Is this a new way to ground a GFCI?

with a bootleg…

At a re-inspection where new GFCI’s were installed/updated at all applicable areas by an “electrician”, in a 1970’s home with a 2-wire circuit, I noticed the GFCI’s were grounded according to my tester. I though OK they ran some new wiring, because they also replaced a fuse panel with new circuit breaker panel. When I get to the panel only two circuits had a grounding conductor (AC and one for kitchen). Out of curiosity I pulled a GFCI receptacle and found this:

Nice way to fool a simple tester.

Why would they do that when I can see grounding conductor in the box?

I got no idea. That was only one I pulled out of 10 new ones. Not sure where that grounding conductor originates, there’s only one 120 that terminates in panel, labeled for kitchen. I was surprised an electrician would do that. The new panel install looked professional.

What did your report cite as the defect and what did you recommend?

I see a bare copper wire in that box from your picture. Why are you saying 2 wire?

The ground wire is apparently there, just not used for some reason. Or maybe half right (newer wire) half wrong (older wire)?


Wiring from the 70s should contain a grounding conductor.

I see a bare copper wire too, it does not terminate at panel. The entire house, except a few rec. at basement, had open 3-prong receptacles at initial inspection. Majority of house, minus AC, furnace, receptacle at left of panel, which also serves kitchen, do not have an EGC, as you can see from this photo.

My concern is since a GFCI does not require an EGC why did the electrician go to all of this trouble?

10 GFCI’s? couldn’t they feed regular receptacle outlets downstream, off of a single GFCI one?
Although looking at that bootleg ground, I am not surprised…

Clearly, this is not an electrician’s job.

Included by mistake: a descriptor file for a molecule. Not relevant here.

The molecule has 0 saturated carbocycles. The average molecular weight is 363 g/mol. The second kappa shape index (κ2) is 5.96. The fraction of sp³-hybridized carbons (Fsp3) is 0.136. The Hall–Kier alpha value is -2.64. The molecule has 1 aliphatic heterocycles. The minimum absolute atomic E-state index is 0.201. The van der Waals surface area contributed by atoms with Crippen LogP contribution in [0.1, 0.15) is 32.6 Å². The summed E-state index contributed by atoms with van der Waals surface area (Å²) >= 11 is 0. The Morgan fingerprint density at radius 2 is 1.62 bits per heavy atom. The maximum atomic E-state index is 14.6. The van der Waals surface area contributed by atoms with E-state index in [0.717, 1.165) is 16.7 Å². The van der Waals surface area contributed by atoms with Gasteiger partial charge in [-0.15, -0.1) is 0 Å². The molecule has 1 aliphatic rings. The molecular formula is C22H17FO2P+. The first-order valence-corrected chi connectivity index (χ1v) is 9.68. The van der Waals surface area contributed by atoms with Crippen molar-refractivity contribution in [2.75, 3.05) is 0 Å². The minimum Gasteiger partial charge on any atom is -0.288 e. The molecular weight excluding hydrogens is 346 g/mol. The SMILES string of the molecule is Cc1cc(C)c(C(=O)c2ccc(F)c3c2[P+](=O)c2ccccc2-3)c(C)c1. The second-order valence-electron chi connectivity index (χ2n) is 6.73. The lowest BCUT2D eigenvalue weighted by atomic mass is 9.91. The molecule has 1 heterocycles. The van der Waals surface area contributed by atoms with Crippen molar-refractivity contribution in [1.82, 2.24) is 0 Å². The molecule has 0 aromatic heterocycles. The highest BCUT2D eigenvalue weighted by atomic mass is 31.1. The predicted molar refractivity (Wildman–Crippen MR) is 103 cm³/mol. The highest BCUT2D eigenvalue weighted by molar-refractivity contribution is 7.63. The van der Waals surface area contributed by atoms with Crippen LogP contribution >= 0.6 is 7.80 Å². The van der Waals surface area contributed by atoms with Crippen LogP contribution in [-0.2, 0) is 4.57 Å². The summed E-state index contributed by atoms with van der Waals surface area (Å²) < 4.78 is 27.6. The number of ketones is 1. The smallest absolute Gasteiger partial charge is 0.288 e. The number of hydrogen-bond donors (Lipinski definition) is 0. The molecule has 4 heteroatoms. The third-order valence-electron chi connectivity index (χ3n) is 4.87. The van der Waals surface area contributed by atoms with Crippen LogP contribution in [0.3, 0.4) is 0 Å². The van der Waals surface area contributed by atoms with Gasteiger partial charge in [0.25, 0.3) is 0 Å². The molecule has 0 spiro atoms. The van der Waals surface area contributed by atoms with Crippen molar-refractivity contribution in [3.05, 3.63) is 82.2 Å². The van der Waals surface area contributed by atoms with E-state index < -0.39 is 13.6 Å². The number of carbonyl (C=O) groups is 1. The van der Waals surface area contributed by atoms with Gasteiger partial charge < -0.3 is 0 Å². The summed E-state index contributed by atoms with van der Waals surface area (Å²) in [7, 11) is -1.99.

Maybe Uncle Joe lending a hand there…
The fact that the service panel is brand new, may not mean much.
Having spent a lot of money on a new service, HO’s sometimes try to save a buck by “hiring” unqualified help for additional projects.

Just a guess, but the “electrician” probably plugged in his own dummy-light and got an open-ground indication, even though he had connected the egc.

The left-side grounding terminal in that panel is floating.

The way those NM’s enter the panel is a hackery too…
Surprised how (or if) it passed an inspection.
If you are going to feed Romex into a panel through a single piece of conduit, the section has to be at least 18" long (NEC 312.5 ©)
If a panel looks semi-neat, still doesn’t mean an electrician did it… Just saying
Especially based on Jeff Pope’s observation: the ground bar on the left is not connected to the one on the right, so those grounds are connected to nothing but each other…

That’s a possibility, then decided to “fix” all of them.

I caught the floating ground also, thanks for pointing that out.

When you pulled that cover you opened for yourself…Pandoras box!
Cold day in Hell when I do it.
When does visual inspection come it play here ? Huh ?

I agree with that. Now you need to check the light fixtures. :shock:

Was that a sub panel?

No I didn’t. No one was there, wasn’t in any report.

Thank you for your concern. :roll:

What were you doing?
Trolling for a bootleg ground?

Just worry about your “bathroom sink stopper, with pic”.

Good guess. I caught the floating “ground” bar, thanks.

Me Too!
My own stoppers are messed up…LOL !
Have you ever wrote something up and have the same issue at home?
Hypocrite aren’t we?
Don’t be huffy with me you whippersnapper!

Let me go against the grain here: Yes, pulling receptacles out of the wall may be outside an HI’s SOP, even though it’s every person’s own business.
That said, if I hear that something has just been done/replaced/installed (e.g. a new circuit, bunch of GFCI’s, what have you), I too would want to check out the workmanship.
Christopher did, and voila: he found a very unsafe condition.
How else would have that been discovered?
No, I would not go scoping inside the walls, and checking every light fixture as was suggested.
But inspecting any “new work” closely, in my very humble opinion, can be justified.